Man is interested in, moreover, intrigued by his own origins since prehistoric times - probably since the formation of permanent settlements and productive economy (agriculture and animal husbandry).
Tangible proofs, finds to back up the story, however were not available for millennia. Even by most of the 19th century only some theories (Lamarckism, Darwinism) lingered in the public cognisance, and only in thin layer of the society. The flow of evidence (fossils), however started to accumulate in this period and has grown to several thousands of finds building and completing the connection between Man and the animal world that was considered formerly inconceivable.
The first find, which was partly misinterpreted, partly denied came to light in 1820, when a German professor of anatomy, Schleyermacher stated the following about the remains of a limb bone found in the gravel of the river Rhine near the village Eppelsheim: "the bone originated from a 16 years old girl but it could belong to an ape as well". Schleyermacher sent the copy and the drawing of the femur-find, to the utmost regret of scientific research, to the most respectable scholar of palaeontology in those days, baron Cuvier who simply withheld the information about the find opposing his theory ("fossil man does not exist"). As an apology for Cuvier we have to mention that when he wrote these lines (1824), there were no human fossil remains known from stratigraphically clear context.
The rigid opinion of Cuvier hindered the development of scientific research for more than a quarter of a century after his death in 1832. Thus palaeontologists described the dental remains from the 8-14 million year old layers from the Suabian Alps and Dévényújfalu (today: Western Slovakia) one by one as remains of modern man.
The situation changed suddenly by 1856. Within one year, two cardinal finds of hominisation research came to light: the mandible of Dryopithecus fontani from the 10-12 million years old layers of St.Gaudens, Southern France and the first authentic find of Paleoanthropus, described as the calvaria from Neandertal cave sediments in Germany described as Homo neanderthalensis dated to the Upper part of the Pleistocene (100.000 years). After these, a large number finds came to light from the Tertiary and Quaternary sediments of Europe, Africa and Asia that are already adequate to delineate the so-called phyletic tree, symbolising the evolution from the animal world through hominoids to modern Man.
As it is evident from this phyletic tree, the earliest known Hominoid finds originate from geological layers of approximately 30-32 million years at Fayum, Northern Egypt. These forms were named Propliopithecus and Aegyptopithecus, respectively. Their taxonomical position is still debated within the higher mammals. These are followed by East-African finds which are about ten million years younger from Tanzania and Kenya, respectively, called Proconsul, Rangwapithecus, Morotopithecus and other generic names. These ancient Hominoid groups (Propliopithecides and Proconsulides) are characterised by a so-called cingulum, that is a ribbon-like margin along the lingual side of the mastication surface increasing the surface of the relatively low crown of the tooth.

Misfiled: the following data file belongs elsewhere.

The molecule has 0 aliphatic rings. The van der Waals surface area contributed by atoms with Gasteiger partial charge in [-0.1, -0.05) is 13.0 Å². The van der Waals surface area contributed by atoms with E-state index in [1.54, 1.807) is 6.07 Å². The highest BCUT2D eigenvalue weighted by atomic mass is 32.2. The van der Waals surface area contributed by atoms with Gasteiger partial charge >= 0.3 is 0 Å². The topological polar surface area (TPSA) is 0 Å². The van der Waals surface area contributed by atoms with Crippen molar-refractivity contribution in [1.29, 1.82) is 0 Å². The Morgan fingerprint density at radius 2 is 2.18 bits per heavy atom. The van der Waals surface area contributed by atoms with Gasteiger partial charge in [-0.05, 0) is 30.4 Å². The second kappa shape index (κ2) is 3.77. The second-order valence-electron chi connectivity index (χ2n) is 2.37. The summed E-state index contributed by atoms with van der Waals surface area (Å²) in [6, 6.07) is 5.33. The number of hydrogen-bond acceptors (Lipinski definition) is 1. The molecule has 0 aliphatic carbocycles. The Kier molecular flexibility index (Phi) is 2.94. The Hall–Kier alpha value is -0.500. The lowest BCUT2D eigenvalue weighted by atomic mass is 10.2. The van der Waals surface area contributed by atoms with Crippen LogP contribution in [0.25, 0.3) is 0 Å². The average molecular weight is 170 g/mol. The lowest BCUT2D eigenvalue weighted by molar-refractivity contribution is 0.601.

The number of these finds from East-Africa decreased essentially 13-14 million years ago, therefore it seemed they became extinct by 11-12 Ma. On the last day of our Rudabánya excavations in 1978, however, to our big surprise a representative of this ancient group surviving his African relatives were found. Probably by the end of the Miocene this form reached Europe together with the other apes and was still living here 11- 12 million years ago. Its occurrence is testified by a Rudabánya find, upper part of half maxilla with teeth (Ataxopithecus serus). The long bone fragment (lower arm bone with the elbow) found in the mid-thirties in Late Miocene sediments of the Vienna Basin dated to 12-13 Ma, described later as Austriacopithecus weinfurteri can probably be assigned to the Proconsulids as well.
Opposed to Proconsulids dominating in Africa, only two Hominoids having upper molars without cingulum came to light, i.e. “Sivapithecus” africanus from the beginning of the Miocene (?) and the Late Miocene Kenyapithecus wickeri. After them, for 7 million years Hominoid finds are practically missing from the African continent while in Europe and Asia, a vast quantity (several thousand) fossils were found in the period after the Rudabánya proconsulid that belong without exception to the group without “cingulum”. This vast amount of evidence, however, has some perplexing deficiencies concerning the cognisance of hominisation.
The finds comprise various parts of the skeleton and the teeth that often do not allow taxonomical identification, not even proper comparison. For example, the remains of Dryopithecus fontani described for the first time from the type locality yielded only mandible with teeth. To compare it with maxillae originating from other localities and assigned similarly to Dryopithecus, partly as separate species is still not feasible. To quote an even more intriguing example: what is the guarantee for separating Dryopithecus (based on mandible) and Paidopithex rhenanus (the Eppelsheim femur denoting a smaller individual) as belonging to different genera? Or, was the latter only the female form of the Dryopithecus?